In the Tune Workflow page, click on “Add a new experiment” and choose gcp/gcp-vm-disk-loss.

Click Done. Notice that the experiment has been added to the experiment graph diagram. Now click on “Edit YAML”. Here we will edit the workflow manifest to specify the experiment resource details.

Scroll down to the manifest of the ChaosExperiment:

Notice that the name of the secret that we had previously created is being passed to the ChaosExperiment to be mounted at the path /tmp/.

Scroll further down and similarly fill in the relevant experiment details in the manifest of the ChaosEngine as follows:

Please take note that the zone for each target disk is to be mentioned in DISK_ZONES in the same order of the DISK_VOLUME_NAMES. Similarly, the device name for each target disk is to be mentioned in DEVICE_NAMES in the same order of the DISK_VOLUME_NAMES. If you like, feel free to modify the parameters of the experiment such as the RAMP_TIME, TOTAL_CHAOS_DURATION, etc. As you would have noticed, some of the experiment tunables are common for both the ChaosEngine and ChaosExperiment, and the values of ChaosExperiment get overridden by that of the values of the ChaosEngine if they differ in both the manifests. Once you have made the changes, click Save Changes. We’ve now specified all the experiment details and are ready to go to the next step. Click Next.

In the Reliability Score, we will use the default score of 10. Click Next.

In Schedule, click Schedule Now. Click Next. On the Verify and Commit page verify all the details and once satisfied click on Finish. We’ve successfully scheduled our chaos experiment.

STEP 3: Observing the Chaos

Click on Go to Workflow and choose the workflow that we just created. Here we can observe the different steps of the workflow execution including chaos experiment installation, chaos injection, and chaos revert.

You can also determine if the chaos injection has taken place and as a result, the disks have detached from their respective VM instances or not from the GCP Console.

We can also view the Table View for the experiment logs as the experiment proceeds through the various steps.

Once completed, the workflow graph should have executed all the steps successfully.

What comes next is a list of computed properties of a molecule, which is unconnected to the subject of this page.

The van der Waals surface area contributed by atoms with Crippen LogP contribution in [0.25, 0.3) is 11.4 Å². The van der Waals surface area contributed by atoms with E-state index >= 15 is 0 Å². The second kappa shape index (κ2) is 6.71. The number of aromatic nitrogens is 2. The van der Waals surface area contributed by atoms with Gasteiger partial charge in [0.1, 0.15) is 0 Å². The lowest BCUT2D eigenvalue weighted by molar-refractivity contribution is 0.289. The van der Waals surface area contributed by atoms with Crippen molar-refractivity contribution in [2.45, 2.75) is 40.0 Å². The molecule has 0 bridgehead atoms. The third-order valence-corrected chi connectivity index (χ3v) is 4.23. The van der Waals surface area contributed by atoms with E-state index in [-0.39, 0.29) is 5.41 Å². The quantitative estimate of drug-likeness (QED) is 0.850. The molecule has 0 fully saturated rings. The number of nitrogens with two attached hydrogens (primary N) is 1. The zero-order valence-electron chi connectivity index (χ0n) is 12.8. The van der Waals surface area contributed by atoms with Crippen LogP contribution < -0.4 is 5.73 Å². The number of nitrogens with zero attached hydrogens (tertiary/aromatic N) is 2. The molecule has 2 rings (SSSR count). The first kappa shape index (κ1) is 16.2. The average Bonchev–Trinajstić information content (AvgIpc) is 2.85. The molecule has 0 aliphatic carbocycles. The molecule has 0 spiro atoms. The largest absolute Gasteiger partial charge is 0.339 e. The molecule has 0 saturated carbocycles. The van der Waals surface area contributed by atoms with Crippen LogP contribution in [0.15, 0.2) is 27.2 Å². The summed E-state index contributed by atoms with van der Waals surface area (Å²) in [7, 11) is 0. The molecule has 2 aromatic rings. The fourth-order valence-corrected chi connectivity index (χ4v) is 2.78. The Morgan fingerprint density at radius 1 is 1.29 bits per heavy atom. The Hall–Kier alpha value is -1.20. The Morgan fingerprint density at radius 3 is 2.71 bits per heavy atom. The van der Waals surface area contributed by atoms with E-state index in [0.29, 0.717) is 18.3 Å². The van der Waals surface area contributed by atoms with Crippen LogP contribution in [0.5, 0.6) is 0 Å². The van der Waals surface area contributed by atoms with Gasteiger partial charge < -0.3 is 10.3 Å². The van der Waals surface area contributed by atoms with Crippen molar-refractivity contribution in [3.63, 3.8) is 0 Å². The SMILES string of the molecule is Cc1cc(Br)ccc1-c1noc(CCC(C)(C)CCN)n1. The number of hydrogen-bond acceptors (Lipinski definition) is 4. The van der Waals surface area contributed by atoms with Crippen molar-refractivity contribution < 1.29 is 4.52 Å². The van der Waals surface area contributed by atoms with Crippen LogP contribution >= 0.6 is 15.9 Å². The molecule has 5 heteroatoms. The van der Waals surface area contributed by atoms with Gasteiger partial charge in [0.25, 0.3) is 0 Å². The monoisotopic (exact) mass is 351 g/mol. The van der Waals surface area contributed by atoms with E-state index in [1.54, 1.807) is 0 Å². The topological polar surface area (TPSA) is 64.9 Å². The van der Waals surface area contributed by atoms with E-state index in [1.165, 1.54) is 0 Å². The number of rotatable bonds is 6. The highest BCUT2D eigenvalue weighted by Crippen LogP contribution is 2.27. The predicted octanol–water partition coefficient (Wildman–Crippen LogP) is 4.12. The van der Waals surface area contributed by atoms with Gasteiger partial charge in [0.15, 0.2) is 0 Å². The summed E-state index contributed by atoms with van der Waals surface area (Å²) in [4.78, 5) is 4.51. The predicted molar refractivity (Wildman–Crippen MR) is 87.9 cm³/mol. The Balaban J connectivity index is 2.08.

We have got a 100% Resiliency Score. We can also check the ChaosResult verdict which should say the experiment has passed. The Probe Success Percentage should be 100% as all our disks re-attached successfully post their detachment.

Again you can check in the GCP console if the disks have been re-attached or not.

We can also perform post chaos analysis for the experiment results in the Analytics section.

In conclusion of this blog, we saw how we can perform the GCP VM Disk Loss chaos experiment using Litmus Chaos 2.0. This experiment is only one of the many experiments for the Non-Kubernetes experiments in LitmusChaos, including experiments for AWS, Azure, VMWare, and many more, which are targeted towards making Litmus an absolute Chaos Engineering toolset for every enterprise regardless of the technology stack used by them.

Come join me at the Litmus community to contribute your bit in developing chaos engineering for everyone. To join the Litmus community:
Step 1: Join the Kubernetes slack using the following link:
Step 2: Join the #litmus channel on the Kubernetes slack or use this link after joining the Kubernetes slack: [](

Show your ❤️ with a ⭐ on our Github. To learn more about Litmus, check out the Litmus documentation. Thank you! 🙏

Chaos Engineering made easy

Litmus is highly extensible and integrates with other tools to enable the creation of custom experiments. Kubernetes developers & SREs use Litmus to manage chaos in a declarative manner and find weaknesses in their applications and infrastructure.

Get started with Litmus